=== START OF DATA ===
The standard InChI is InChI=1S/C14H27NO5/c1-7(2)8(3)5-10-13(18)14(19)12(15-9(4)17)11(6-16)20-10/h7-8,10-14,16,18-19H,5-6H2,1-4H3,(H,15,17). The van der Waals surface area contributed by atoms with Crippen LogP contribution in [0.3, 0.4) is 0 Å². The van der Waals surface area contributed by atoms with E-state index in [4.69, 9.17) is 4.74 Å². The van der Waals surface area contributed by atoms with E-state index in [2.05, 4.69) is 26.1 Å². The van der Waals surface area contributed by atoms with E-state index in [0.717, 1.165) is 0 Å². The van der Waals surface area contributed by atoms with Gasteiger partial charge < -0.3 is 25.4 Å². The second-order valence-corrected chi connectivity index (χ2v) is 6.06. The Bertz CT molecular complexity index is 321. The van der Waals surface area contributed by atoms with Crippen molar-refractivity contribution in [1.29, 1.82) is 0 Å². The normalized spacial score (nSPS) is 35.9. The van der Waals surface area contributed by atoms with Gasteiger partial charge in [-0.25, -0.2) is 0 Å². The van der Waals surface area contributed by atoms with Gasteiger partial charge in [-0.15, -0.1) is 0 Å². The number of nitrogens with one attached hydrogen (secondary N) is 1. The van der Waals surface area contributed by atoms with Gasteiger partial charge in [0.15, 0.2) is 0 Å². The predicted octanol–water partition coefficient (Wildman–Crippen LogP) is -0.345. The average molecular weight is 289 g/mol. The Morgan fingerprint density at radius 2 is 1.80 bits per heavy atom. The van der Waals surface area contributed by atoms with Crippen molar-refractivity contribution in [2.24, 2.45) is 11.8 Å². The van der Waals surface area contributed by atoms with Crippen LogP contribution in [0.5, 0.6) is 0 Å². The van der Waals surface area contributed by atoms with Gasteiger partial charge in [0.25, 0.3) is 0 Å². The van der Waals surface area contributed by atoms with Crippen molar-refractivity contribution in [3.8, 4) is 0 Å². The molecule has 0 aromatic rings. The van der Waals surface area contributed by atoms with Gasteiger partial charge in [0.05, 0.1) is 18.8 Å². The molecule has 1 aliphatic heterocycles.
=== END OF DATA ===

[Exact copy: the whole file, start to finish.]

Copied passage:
The standard InChI is InChI=1S/C14H27NO5/c1-7(2)8(3)5-10-13(18)14(19)12(15-9(4)17)11(6-16)20-10/h7-8,10-14,16,18-19H,5-6H2,1-4H3,(H,15,17). The van der Waals surface area contributed by atoms with Crippen LogP contribution in [0.3, 0.4) is 0 Å². The van der Waals surface area contributed by atoms with E-state index in [4.69, 9.17) is 4.74 Å². The van der Waals surface area contributed by atoms with E-state index in [2.05, 4.69) is 26.1 Å². The van der Waals surface area contributed by atoms with E-state index in [0.717, 1.165) is 0 Å². The van der Waals surface area contributed by atoms with Gasteiger partial charge < -0.3 is 25.4 Å². The second-order valence-corrected chi connectivity index (χ2v) is 6.06. The Bertz CT molecular complexity index is 321. The van der Waals surface area contributed by atoms with Crippen molar-refractivity contribution in [1.29, 1.82) is 0 Å². The normalized spacial score (nSPS) is 35.9. The van der Waals surface area contributed by atoms with Gasteiger partial charge in [-0.25, -0.2) is 0 Å². The van der Waals surface area contributed by atoms with Gasteiger partial charge in [-0.15, -0.1) is 0 Å². The number of nitrogens with one attached hydrogen (secondary N) is 1. The van der Waals surface area contributed by atoms with Gasteiger partial charge in [0.15, 0.2) is 0 Å². The predicted octanol–water partition coefficient (Wildman–Crippen LogP) is -0.345. The average molecular weight is 289 g/mol. The Morgan fingerprint density at radius 2 is 1.80 bits per heavy atom. The van der Waals surface area contributed by atoms with Crippen molar-refractivity contribution in [2.24, 2.45) is 11.8 Å². The van der Waals surface area contributed by atoms with Crippen LogP contribution in [0.5, 0.6) is 0 Å². The van der Waals surface area contributed by atoms with Gasteiger partial charge in [0.25, 0.3) is 0 Å². The van der Waals surface area contributed by atoms with Crippen molar-refractivity contribution in [3.8, 4) is 0 Å². The molecule has 0 aromatic rings. The van der Waals surface area contributed by atoms with Gasteiger partial charge in [0.05, 0.1) is 18.8 Å². The molecule has 1 aliphatic heterocycles.